Mahoney Sworn in as Assistant Secretary of Commerce For Oceans and Atmosphere

Tuesday, April 02, 2002
At a Commerce Department ceremony in Washington, D.C., today James R. Mahoney, was sworn in as the assistant secretary of commerce for oceans and atmosphere. In this capacity, he is a chief manager of the National Oceanic and Atmospheric Administration (NOAA), the nation's top science agency for oceans and the atmosphere under its current administrator Vice Admiral Conrad C. Lautenbacher, USN (ret.). Commerce Secretary Don Evans administered the oath of office. "President Bush and I are very pleased to have Jim Mahoney on the NOAA team," said Commerce Secretary Don Evans. "His scientific and private industry experience will greatly benefit our mission to facilitate environmental stewardship and economic security." NOAA manages the U.S. operational weather and environmental satellites, a fleet of research ships and aircraft, and 12 environmental research laboratories. It maintains a budget of more than $3.2 billion and 12,700 employees at posts in every U.S. state, at sea and many overseas locations. NOAA is home to one of the nation's seven uniformed services, the NOAA Corps. "I am committed to supporting NOAA's highly important missions aimed at understanding, protecting and enhancing our ocean, coastal, fishery, atmospheric and climate resources," Mahoney said. "NOAA has the benefit of a large number of highly skilled scientific, technical and administrative personnel. I will do all I can to help enhance the careers of NOAA personnel and further improve NOAA's service to the nation and the world."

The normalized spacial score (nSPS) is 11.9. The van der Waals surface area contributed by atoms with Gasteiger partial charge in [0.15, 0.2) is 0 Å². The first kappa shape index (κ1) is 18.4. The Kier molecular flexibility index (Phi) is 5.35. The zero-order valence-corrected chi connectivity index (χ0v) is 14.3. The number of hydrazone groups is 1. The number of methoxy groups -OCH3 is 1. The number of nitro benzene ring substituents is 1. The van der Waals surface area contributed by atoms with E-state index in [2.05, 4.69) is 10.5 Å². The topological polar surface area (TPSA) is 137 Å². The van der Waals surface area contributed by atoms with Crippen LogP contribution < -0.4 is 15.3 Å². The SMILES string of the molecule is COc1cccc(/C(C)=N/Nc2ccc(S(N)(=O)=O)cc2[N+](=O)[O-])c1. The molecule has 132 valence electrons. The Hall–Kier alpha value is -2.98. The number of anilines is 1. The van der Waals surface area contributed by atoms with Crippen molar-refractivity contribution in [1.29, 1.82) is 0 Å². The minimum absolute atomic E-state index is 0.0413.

A native of Syracuse, N.Y., Mahoney has served in a broad range of educational, public and private positions. President of the American Meteorological Society from 1990-1991, he most recently served as president of Consulting and Ventures Group, which specializes in environmental consulting and hazardous waste remediation projects. Mahoney received a doctorate in meteorology from Massachusetts Institute of Technology, and joined the Faculty of Public Health at Harvard University. He then co-founded Environmental Research & Technology, Inc., an environmental management company that grew to become the nation's largest environmental firm by the end of the 1970s. He was later a senior executive at Bechtel Group in San Francisco and International Technology Corporation in Los Angeles and Washington.

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